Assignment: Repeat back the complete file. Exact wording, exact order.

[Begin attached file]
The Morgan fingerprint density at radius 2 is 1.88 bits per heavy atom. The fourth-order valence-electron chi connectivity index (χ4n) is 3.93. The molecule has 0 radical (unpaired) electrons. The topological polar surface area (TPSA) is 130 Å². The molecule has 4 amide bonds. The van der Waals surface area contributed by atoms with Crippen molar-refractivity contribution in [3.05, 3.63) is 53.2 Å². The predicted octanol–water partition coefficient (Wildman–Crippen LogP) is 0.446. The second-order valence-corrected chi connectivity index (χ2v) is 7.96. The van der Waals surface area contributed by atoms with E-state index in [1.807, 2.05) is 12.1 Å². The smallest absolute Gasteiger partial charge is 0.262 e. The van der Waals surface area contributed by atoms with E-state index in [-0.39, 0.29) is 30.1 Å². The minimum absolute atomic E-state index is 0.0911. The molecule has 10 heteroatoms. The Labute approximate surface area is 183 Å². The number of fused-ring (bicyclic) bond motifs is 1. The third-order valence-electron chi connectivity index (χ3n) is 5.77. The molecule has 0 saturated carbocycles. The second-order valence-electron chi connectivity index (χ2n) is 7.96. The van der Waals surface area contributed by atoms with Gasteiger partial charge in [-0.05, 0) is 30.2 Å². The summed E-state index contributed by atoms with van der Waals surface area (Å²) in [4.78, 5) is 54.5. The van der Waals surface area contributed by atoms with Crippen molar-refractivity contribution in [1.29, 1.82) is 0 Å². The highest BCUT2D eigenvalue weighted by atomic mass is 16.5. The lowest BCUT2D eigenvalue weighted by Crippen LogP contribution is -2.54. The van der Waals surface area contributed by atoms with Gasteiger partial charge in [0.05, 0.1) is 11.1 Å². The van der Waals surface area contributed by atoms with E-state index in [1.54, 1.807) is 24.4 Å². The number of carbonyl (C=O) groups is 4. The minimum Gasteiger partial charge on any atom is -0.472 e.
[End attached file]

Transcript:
The Morgan fingerprint density at radius 2 is 1.88 bits per heavy atom. The fourth-order valence-electron chi connectivity index (χ4n) is 3.93. The molecule has 0 radical (unpaired) electrons. The topological polar surface area (TPSA) is 130 Å². The molecule has 4 amide bonds. The van der Waals surface area contributed by atoms with Crippen molar-refractivity contribution in [3.05, 3.63) is 53.2 Å². The predicted octanol–water partition coefficient (Wildman–Crippen LogP) is 0.446. The second-order valence-corrected chi connectivity index (χ2v) is 7.96. The van der Waals surface area contributed by atoms with E-state index in [1.807, 2.05) is 12.1 Å². The smallest absolute Gasteiger partial charge is 0.262 e. The van der Waals surface area contributed by atoms with E-state index in [-0.39, 0.29) is 30.1 Å². The minimum absolute atomic E-state index is 0.0911. The molecule has 10 heteroatoms. The Labute approximate surface area is 183 Å². The number of fused-ring (bicyclic) bond motifs is 1. The third-order valence-electron chi connectivity index (χ3n) is 5.77. The molecule has 0 saturated carbocycles. The second-order valence-electron chi connectivity index (χ2n) is 7.96. The van der Waals surface area contributed by atoms with Gasteiger partial charge in [-0.05, 0) is 30.2 Å². The summed E-state index contributed by atoms with van der Waals surface area (Å²) in [4.78, 5) is 54.5. The van der Waals surface area contributed by atoms with Crippen molar-refractivity contribution in [1.29, 1.82) is 0 Å². The highest BCUT2D eigenvalue weighted by atomic mass is 16.5. The lowest BCUT2D eigenvalue weighted by Crippen LogP contribution is -2.54. The van der Waals surface area contributed by atoms with Gasteiger partial charge in [0.05, 0.1) is 11.1 Å². The van der Waals surface area contributed by atoms with E-state index in [1.54, 1.807) is 24.4 Å². The number of carbonyl (C=O) groups is 4. The minimum Gasteiger partial charge on any atom is -0.472 e.